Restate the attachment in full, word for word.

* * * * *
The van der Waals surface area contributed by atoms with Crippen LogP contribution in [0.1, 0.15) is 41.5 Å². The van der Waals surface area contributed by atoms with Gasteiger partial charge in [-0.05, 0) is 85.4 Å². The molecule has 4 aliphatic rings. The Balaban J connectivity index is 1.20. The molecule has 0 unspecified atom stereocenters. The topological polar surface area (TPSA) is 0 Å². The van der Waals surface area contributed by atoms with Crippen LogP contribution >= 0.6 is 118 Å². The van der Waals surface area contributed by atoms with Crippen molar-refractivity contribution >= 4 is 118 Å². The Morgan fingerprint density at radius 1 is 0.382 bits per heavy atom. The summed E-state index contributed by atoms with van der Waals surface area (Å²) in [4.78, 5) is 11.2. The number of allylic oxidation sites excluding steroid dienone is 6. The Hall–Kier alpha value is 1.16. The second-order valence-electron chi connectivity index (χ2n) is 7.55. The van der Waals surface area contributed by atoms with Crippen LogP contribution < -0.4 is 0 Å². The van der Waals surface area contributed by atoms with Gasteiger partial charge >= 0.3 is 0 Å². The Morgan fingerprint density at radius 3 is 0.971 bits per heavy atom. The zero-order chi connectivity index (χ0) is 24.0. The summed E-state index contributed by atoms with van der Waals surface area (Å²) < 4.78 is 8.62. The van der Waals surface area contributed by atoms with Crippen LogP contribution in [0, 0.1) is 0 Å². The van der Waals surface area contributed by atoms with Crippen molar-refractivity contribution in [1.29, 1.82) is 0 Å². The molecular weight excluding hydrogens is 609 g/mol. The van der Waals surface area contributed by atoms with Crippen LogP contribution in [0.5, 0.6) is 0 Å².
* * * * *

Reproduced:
The van der Waals surface area contributed by atoms with Crippen LogP contribution in [0.1, 0.15) is 41.5 Å². The van der Waals surface area contributed by atoms with Gasteiger partial charge in [-0.05, 0) is 85.4 Å². The molecule has 4 aliphatic rings. The Balaban J connectivity index is 1.20. The molecule has 0 unspecified atom stereocenters. The topological polar surface area (TPSA) is 0 Å². The van der Waals surface area contributed by atoms with Crippen LogP contribution >= 0.6 is 118 Å². The van der Waals surface area contributed by atoms with Crippen molar-refractivity contribution >= 4 is 118 Å². The Morgan fingerprint density at radius 1 is 0.382 bits per heavy atom. The summed E-state index contributed by atoms with van der Waals surface area (Å²) in [4.78, 5) is 11.2. The number of allylic oxidation sites excluding steroid dienone is 6. The Hall–Kier alpha value is 1.16. The second-order valence-electron chi connectivity index (χ2n) is 7.55. The van der Waals surface area contributed by atoms with Crippen LogP contribution < -0.4 is 0 Å². The van der Waals surface area contributed by atoms with Gasteiger partial charge >= 0.3 is 0 Å². The Morgan fingerprint density at radius 3 is 0.971 bits per heavy atom. The zero-order chi connectivity index (χ0) is 24.0. The summed E-state index contributed by atoms with van der Waals surface area (Å²) < 4.78 is 8.62. The van der Waals surface area contributed by atoms with Crippen LogP contribution in [0, 0.1) is 0 Å². The van der Waals surface area contributed by atoms with Crippen molar-refractivity contribution in [1.29, 1.82) is 0 Å². The molecular weight excluding hydrogens is 609 g/mol. The van der Waals surface area contributed by atoms with Crippen LogP contribution in [0.5, 0.6) is 0 Å².